Wow, what a book. Contains all kinds of cool stuff I've always wanted to know. Heres a partial list of whats in the book:-How to jump from a bridge into a lake or river.-How to jump from a multi-story rooftop into a dumpster.-How to run on top of a speeding train.-How to leap from a motorcycle into moving car.-How to deliver a baby in a taxi cab.-How to land an airplane.-How to survive if your parachute fails to open.-How to survive machine gun fire from a passing car.-How to get to the surface if your scuba tank runs out of air.-How to escape quicksand (even if your up to your neck).-How to ram a car.-How to break down a door (exactly where to kick.)-How to break into and hotwire a car.-How to do a 180 degree turn with your car (also known as a bootleggers turn).-How to fight sharks, grizzly bears and mountian lions without any kind of weapons. -How to beat the living hell out of an attacking alligator (where to hit him that will stop him instantly).This is dead serious material. I have no idea why it would be in the humor section of the bookstore. Buy it, learn the material, weave some fantastic tales for the grand kids and become the family legend. I enjoyed this book so much I bought 3 copies for my 'very tough' beer drinking buddies.
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88 of 94 people found the following review helpful By Zon Mundhenk on November 10, 2000
Format: Hardcover
This calendar is the perfect gift for the office bound weekend warrior, trivia buff, outdoors-person, or survivalist nut on your holiday list.
How to fend off a shark attack? How to jump from a five story building into a dumpster? How to survive a hostage situation? I have to ask myself...who in the world (outside the Navy SEALS) needs to KNOW this stuff? Well, heck, not me. But I LOVED reading this book.
This book DOES have some critical information in it that everyone should have learned in grade school but too many of us forget; practical stuff like tornado safety, fire escape, or how to avoid being hit my lightning.
Most of us daydream occasionally about a life with more excitement and adventure. And who hasn't wondered about how one would survive a several hundred foot plunge into a river al la "The Fugitive"? And how much training (and insanity) did it take to become that guy on "The Crocodile Hunter"? The one thing that I wonder most about all this is who these "experts" are who came up with the information on, say, "jumping off a five story building into a dumpster". How do they know how to escape a mountain lion attack or the best way to ram a car out of one's way or how to dodge a bullet? Trial and error? The mind boggles.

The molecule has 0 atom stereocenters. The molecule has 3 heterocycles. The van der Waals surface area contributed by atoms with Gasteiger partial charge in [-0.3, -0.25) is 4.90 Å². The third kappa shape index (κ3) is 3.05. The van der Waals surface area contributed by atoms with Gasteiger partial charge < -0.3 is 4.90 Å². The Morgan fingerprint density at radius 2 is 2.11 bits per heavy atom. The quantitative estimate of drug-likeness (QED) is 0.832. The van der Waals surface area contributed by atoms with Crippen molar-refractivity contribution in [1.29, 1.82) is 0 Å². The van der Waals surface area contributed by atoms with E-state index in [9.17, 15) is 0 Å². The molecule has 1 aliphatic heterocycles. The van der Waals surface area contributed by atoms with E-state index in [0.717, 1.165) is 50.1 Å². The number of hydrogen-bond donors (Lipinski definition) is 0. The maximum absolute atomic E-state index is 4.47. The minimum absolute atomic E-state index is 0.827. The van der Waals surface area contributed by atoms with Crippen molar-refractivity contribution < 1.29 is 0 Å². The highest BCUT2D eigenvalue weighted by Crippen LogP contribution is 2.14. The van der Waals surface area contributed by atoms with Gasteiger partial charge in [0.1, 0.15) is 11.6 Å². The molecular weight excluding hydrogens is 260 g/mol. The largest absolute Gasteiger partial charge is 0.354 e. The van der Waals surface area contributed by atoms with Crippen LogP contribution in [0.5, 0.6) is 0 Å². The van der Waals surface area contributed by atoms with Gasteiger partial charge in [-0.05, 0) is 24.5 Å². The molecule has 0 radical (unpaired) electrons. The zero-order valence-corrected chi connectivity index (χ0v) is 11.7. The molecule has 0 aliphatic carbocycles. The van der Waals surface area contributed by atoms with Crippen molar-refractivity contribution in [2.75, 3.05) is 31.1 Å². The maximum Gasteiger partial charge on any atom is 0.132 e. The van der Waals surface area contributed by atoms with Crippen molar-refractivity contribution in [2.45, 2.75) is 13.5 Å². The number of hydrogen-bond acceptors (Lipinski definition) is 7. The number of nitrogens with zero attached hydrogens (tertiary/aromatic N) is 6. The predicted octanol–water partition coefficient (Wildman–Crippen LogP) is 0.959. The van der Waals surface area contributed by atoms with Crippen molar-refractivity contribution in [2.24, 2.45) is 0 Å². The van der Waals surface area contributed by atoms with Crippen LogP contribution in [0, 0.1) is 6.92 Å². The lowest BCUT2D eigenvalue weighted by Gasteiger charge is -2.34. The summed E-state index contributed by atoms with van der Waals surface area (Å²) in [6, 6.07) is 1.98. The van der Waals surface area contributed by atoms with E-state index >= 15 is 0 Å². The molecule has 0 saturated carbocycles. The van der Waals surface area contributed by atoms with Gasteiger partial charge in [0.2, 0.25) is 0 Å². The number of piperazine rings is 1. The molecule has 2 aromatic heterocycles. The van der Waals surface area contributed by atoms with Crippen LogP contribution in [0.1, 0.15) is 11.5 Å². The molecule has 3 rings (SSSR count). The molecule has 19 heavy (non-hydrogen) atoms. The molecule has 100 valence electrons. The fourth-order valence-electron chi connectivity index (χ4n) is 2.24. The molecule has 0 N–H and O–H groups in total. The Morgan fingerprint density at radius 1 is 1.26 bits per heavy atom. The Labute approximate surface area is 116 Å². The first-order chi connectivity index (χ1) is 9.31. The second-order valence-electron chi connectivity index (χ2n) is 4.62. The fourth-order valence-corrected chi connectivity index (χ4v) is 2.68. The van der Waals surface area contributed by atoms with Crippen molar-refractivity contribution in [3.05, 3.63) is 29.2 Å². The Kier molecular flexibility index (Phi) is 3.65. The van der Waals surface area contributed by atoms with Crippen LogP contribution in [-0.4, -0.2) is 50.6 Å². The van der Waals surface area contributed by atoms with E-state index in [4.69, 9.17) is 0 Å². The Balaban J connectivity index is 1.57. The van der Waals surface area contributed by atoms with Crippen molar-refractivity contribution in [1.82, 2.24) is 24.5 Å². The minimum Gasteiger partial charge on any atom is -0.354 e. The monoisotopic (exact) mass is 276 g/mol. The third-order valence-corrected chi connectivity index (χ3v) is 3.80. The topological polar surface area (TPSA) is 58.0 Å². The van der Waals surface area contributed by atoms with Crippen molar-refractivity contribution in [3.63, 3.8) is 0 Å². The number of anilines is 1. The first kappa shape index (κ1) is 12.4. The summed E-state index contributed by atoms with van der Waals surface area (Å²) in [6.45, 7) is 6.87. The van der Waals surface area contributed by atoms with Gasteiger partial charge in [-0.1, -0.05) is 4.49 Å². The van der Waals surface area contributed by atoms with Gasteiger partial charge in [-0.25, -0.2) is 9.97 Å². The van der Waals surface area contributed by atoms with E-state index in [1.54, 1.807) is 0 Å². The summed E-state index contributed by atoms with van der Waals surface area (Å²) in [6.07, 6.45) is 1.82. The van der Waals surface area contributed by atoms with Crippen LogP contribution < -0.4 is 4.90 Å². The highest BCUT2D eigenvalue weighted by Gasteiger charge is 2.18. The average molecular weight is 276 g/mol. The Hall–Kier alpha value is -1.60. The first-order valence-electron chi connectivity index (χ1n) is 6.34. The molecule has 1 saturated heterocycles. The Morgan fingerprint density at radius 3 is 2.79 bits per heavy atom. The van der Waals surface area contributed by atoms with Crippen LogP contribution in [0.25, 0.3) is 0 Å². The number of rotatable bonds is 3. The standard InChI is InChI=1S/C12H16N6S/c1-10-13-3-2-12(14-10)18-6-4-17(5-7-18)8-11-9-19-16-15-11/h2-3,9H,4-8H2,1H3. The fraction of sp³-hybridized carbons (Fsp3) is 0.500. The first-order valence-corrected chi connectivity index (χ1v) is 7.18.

Hopefully, no one reading this book will ever have to actually use it. In spite of the scare factor, however (or perhaps because of it), this is one VERY interesting, fascinating, funny book, and great for passing around at parties. It has a "you have GOT to be kidding me" factor that is just fantastic.
In any case, the Worst Case Scenario Calendar is so amazingly, marvellously surreal, you have to own it just for the cachet factor. And frankly, its as close as I EVER want to get to this kind of `adventure".
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53 of 55 people found the following review helpful By Timothy M. Smalley on December 23, 1999
Format: Paperback Verified Purchase
As a contributor to this book (unpaid) I was rewarded by the authors with an autographed copy. Upon opening it I was delighted with what could only be described as a "What would I do?" guide for potential Walter Mittys.
How to take a headpunch, how to wrestle an alligator/shark, how to avoid gunfire, how to escape quicksand, how to land a plane, how to jump out of a moving car, how to get onto a moving freight train and how to survive a sinking automobile (my contribution) are but a few of the entertainingly written and illustrated topics.
What guy, sitting in a darkened theater watching Arnold, Sly or John Wayne for that matter, hasn't wondered "How would I get out of (or survive) that situation?" This book answers them all!
I purchased several copies for male friends and family members who I know all secretly want to go on a search and destroy mission with Chuck Norris or dig for buried treasure with Indiana Jones.
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24 of 24 people found the following review helpful By "lost_wanderer" on May 19, 2000
Format: Paperback
I have to confess, I've never found any manaul so amusing! For all you writers and D&D adventures, this guide helps you learn how to deal with all-too-often-occurences with your charcters. Unfortuantely, these things can happen in real life too, so one must be prepared. Now, I wouldn't expect to be able to walk into the cockpit and just take over from this book, but I might be able to radio for help, and (at worst) not-so-leathly land the plane.
Though all joking aside, there are important things written in this book that everyone should know how to do. Like escape from a sinking car, deal with down power lines, ecsape bears; mountain lions; and bees, and of course; identify a bomb. It is a lovely travel size, perfect to stuff in your backpack or purse. (It would be assumed you'd read it BEFORE heading out... It would be rather awkard trying to hit the alligator and read at the same time...)
Thankfully, one should never really need such information, but should such a tradgey arise, at least you would have been prepared! I do not recomend to live (or die) by this handbook, but if you ever just wanted to know how to survive if your chute doesn't open...
Other than that, the authers attack the subject with humor and jovaility in such a way that makes it a good read whether you ever need the advice or not!